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HONG KONG — This city’s fashion week, which capped its four-day run Jan. 21, is growing in both size and international scope, but retailers remain cautious as the global economic crisis persists.

This story first appeared in the January 27, 2010 issue of WWD. Subscribe Today.

The fall-winter edition of Hong Kong Fashion Week and concurrent trade show World Boutique saw the number of exhibitors jump 17 percent from the previous year to 2,000. Participants hailed from 30 countries and regions, including first-time presenters from Russia and South Africa. Also worthy of note: Vivienne Westwood creative director Andreas Kronthaler flew in to debut the brand’s crossover collaboration with Lee Jeans in a runway show.

But all the fanfare took place against a less-than-encouraging backdrop for business. Total exports of clothing and clothing accessories from Hong Kong in the first 11 months of the year were down 18.8 percent from a year earlier to 163 billion Hong Kong dollars, or about $21 billion at current exchange.

The week’s opening gala featured the region’s top designers Guo Pei, Toshikazu Iwaya, Frankie Xie and Dorian Ho. Ho’s collection of draped, asymmetric evening gowns in satin, organza and tie-dyed chiffon drew heavily on the art and architecture of Central Asia. Inspired by the Silk Road, his designs featured hand-beaded crystals in hyacinth, garnet and lapis.

Lin Yi Wang, a buyer from Shanghai, thought Ho’s collection was accessible and on-trend with Chinese taste for exuberant eveningwear.

“Dorian Ho is already quite popular with Chinese celebrities and is a big name in the local Hong Kong fashion scene. The designs aren’t particularly fresh or interesting, but there is a demand for his style of partywear,” Wang said. “His name is one that I will keep in mind.”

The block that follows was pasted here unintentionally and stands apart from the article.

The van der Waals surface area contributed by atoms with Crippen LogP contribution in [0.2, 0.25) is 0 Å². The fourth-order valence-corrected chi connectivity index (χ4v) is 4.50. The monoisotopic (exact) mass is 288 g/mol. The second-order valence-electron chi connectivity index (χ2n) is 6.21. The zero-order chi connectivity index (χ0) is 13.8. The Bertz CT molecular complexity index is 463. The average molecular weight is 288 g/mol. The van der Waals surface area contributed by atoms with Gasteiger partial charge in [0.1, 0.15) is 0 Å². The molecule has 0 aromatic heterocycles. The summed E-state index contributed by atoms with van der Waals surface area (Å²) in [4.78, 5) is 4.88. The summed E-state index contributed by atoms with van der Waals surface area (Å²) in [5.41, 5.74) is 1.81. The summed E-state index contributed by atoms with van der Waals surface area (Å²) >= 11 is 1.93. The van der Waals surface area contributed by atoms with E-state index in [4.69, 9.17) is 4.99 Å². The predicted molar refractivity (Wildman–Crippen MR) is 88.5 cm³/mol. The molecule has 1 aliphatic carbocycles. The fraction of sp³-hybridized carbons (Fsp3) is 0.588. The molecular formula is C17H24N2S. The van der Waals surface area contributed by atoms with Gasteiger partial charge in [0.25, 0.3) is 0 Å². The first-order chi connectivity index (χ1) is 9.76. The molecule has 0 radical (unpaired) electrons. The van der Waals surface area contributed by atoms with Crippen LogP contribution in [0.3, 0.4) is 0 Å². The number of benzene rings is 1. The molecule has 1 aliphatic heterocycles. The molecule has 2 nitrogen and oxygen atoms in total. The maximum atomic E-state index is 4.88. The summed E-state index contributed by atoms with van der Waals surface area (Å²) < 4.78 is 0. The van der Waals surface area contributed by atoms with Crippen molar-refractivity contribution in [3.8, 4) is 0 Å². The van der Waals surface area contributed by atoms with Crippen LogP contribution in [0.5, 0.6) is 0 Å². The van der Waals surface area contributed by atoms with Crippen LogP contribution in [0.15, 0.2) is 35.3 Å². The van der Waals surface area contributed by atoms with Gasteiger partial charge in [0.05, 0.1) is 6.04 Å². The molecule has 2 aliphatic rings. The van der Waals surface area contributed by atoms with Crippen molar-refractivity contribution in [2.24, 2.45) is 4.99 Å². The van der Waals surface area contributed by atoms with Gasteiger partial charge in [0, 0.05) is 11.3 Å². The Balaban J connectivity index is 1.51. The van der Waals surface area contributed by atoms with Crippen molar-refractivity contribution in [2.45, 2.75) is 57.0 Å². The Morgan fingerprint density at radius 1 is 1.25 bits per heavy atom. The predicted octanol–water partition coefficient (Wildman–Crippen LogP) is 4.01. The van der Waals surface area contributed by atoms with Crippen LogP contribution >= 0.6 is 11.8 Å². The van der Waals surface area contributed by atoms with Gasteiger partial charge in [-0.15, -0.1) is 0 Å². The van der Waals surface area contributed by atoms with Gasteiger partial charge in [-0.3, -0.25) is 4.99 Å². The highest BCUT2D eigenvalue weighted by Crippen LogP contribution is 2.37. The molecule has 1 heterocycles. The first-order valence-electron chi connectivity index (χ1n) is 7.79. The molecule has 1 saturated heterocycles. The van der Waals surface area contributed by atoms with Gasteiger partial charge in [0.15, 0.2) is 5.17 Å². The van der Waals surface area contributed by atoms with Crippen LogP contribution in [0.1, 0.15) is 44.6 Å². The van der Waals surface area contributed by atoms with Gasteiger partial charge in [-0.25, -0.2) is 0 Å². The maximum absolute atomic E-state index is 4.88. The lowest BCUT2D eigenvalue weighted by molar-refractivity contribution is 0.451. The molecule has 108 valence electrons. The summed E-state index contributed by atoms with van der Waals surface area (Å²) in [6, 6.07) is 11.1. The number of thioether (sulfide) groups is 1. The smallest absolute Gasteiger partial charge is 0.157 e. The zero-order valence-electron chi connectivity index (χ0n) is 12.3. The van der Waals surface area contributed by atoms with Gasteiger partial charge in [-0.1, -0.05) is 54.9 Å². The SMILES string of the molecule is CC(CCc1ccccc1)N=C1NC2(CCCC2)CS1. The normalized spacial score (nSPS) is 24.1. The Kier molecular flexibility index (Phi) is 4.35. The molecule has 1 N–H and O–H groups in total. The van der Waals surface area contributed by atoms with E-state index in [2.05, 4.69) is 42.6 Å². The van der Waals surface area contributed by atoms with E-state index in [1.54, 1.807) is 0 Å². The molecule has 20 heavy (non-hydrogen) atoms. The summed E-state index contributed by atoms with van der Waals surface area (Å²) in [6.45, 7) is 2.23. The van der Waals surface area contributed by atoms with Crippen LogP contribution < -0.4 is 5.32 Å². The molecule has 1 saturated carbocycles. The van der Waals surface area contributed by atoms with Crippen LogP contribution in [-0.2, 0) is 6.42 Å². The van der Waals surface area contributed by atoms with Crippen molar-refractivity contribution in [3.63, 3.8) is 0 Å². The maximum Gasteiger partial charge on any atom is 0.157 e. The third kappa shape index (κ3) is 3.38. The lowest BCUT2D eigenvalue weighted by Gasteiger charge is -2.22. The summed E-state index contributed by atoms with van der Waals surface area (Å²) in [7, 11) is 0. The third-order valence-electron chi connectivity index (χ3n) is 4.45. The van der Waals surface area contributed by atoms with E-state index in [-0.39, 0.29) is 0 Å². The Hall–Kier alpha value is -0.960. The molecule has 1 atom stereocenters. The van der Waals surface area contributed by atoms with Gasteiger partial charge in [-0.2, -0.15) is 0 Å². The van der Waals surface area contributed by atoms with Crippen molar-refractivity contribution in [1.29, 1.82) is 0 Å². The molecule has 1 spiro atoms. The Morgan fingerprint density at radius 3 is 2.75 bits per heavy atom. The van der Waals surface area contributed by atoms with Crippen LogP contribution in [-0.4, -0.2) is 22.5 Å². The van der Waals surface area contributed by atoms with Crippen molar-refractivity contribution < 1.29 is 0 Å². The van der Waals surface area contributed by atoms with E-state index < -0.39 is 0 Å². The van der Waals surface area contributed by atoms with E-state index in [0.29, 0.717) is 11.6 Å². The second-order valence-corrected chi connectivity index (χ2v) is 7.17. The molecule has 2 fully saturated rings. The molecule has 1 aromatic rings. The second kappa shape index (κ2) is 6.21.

At World Boutique, popular looks included geometric prints in bold teals, purples and rust, baroque-inspired tapestries and dark romantic knits in gray and black. But retailers remained price-conscious.

Mina H. Mahtani, owner of mid- to high-end Maya boutique in Hong Kong, said consumer confidence is at an all-time low. Catering to the expatriate community, the boutique experienced a small boost in sales over the holiday period but foot traffic has since dwindled, she said.

“Retail is still shockingly bad,” said Mahtani. “I think it’s important to have new stock every 10 days, but I didn’t really see anything at the fair that I liked. Some of the exhibitors are asking for exorbitant prices. “

New high-end brands, such as Hong Kong’s Oriental Cashmere Corp. Ltd.’s own line Brown-Allan, are finding it difficult to find distributors. Last month, Brown-Allan opened a store in Ningbo, China, selling basic cashmere sweaters at 2,000 to 3,000 renminbi, or about $293 to $439. The company’s fashion designer Samantha Au said the store has been doing well as the demand for quality products in lower-tier Chinese cities are increasing and the company plans to open more stores in China this year.

“We are now looking to find distribution in Europe but it hasn’t been easy. We are a new brand and we don’t have competitive prices,” explained Au. “We’ll see how it goes, but we may be better off focusing on growing our brand in the domestic [Chinese] market.”

Speaking at a seminar during the week, Mango’s chief executive officer of international expansion and board member Isak Halfon discussed China’s shift from a trade-oriented market to a consumption boom.

Mango entered the Chinese market in 2002 and has 70 stores across the country. It expects to reach 100 stores by the end of the year, he said.

“One mistake we made was assuming China was a one-market country,” Halfon said. “Each city has its own different characteristics and trends. The only way to deliver exactly what the consumer wants is to work closely with local partners.”

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